LXNY will have a general meeting Tuesday 5 September 2000.
This meeting is free and open to the public.
In particular, all members of FBUNY, NYLUG, LUNY!, AnyNIX, the Brooklyn Bunch, the Upstate Alliance, and all other Free Software Groups are welcome!
The meeting starts at 6:30 pm and runs until 9:00 pm.
Enter the IBM building, 590 Madison Avenue, on the corner of 57th Street and Madison Avenue and ask at the front desk for the room number.
At exactly 9:00 pm many members will repair to our traditional place of refreshment.
Boas Betzler, technical head of the IBM GNU/Linux Technology Center, will speak on GNU/Linux and the IBM S/390 mainframe.
In 1964 IBM announced a new product line.Quote from
IBM announced System/360, a family of six mutually compatible computers and 40 peripherals that could work together. The initial investment of $5 billion was quickly returned as orders for the system climbed to 1,000 per month within two years. At the time IBM released the System/360, the company was making a transition from discrete transistors to integrated circuits, and its major source of revenue moved from punched-card equipment to electronic computer systems.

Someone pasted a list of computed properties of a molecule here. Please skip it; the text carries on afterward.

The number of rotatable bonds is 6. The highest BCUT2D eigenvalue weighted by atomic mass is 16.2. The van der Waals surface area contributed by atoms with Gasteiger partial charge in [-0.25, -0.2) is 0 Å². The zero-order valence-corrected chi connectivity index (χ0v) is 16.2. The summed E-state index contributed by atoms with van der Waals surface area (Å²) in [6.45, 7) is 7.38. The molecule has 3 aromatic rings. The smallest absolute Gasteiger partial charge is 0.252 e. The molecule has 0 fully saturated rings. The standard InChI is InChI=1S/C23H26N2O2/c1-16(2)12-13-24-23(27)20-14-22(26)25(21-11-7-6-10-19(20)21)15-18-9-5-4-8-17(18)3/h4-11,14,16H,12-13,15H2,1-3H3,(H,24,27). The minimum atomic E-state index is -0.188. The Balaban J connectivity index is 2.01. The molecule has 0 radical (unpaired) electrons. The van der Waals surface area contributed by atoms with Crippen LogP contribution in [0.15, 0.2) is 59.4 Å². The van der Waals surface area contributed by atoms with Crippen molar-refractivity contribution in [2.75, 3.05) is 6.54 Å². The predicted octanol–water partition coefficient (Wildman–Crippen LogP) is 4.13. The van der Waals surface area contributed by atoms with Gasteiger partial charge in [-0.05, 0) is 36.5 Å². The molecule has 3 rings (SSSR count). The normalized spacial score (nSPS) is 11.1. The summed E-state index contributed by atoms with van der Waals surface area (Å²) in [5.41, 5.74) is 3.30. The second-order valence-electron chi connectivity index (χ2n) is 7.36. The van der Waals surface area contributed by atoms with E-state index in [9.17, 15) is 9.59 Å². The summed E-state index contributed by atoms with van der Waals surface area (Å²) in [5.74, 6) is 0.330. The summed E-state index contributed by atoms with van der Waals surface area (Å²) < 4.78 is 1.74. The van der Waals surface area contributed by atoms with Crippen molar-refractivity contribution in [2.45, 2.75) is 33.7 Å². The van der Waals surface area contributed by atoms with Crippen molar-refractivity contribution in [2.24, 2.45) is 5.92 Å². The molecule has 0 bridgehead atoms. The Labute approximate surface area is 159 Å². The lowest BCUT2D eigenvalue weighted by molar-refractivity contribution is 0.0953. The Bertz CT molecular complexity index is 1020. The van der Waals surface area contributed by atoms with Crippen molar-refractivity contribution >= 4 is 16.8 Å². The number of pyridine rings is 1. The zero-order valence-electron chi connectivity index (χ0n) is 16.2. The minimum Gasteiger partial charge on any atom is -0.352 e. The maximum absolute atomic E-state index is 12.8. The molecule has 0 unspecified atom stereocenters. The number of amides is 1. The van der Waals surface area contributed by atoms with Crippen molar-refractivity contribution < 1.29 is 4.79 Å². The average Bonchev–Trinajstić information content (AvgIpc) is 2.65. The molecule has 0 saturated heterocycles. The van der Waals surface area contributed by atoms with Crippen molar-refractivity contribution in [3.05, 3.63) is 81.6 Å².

Mankind laid hold of computers, as we know them today, in the Sixties. In 1962 at least one person at MIT played Spacewar. That year, or perhaps the next, ARPA began its subtle decades long campaign of providing precisely those funds, small, but critical, that would otherwise not have been forthcoming, for something already called "the net". 1964 saw the birth of the Semi-Automated Business Research Environment, American Airline's distributed network for flight reservations, and also the deployment of BASIC at Dartmouth. In the middle Sixties many banks and some brokerages began the migration to electronic digital accounting systems. MULTICS, a system aimed at providing universal accessible communication and computation services, began in 1965.http://www.geocities.com/SoHo/Bistro/8502/360a.html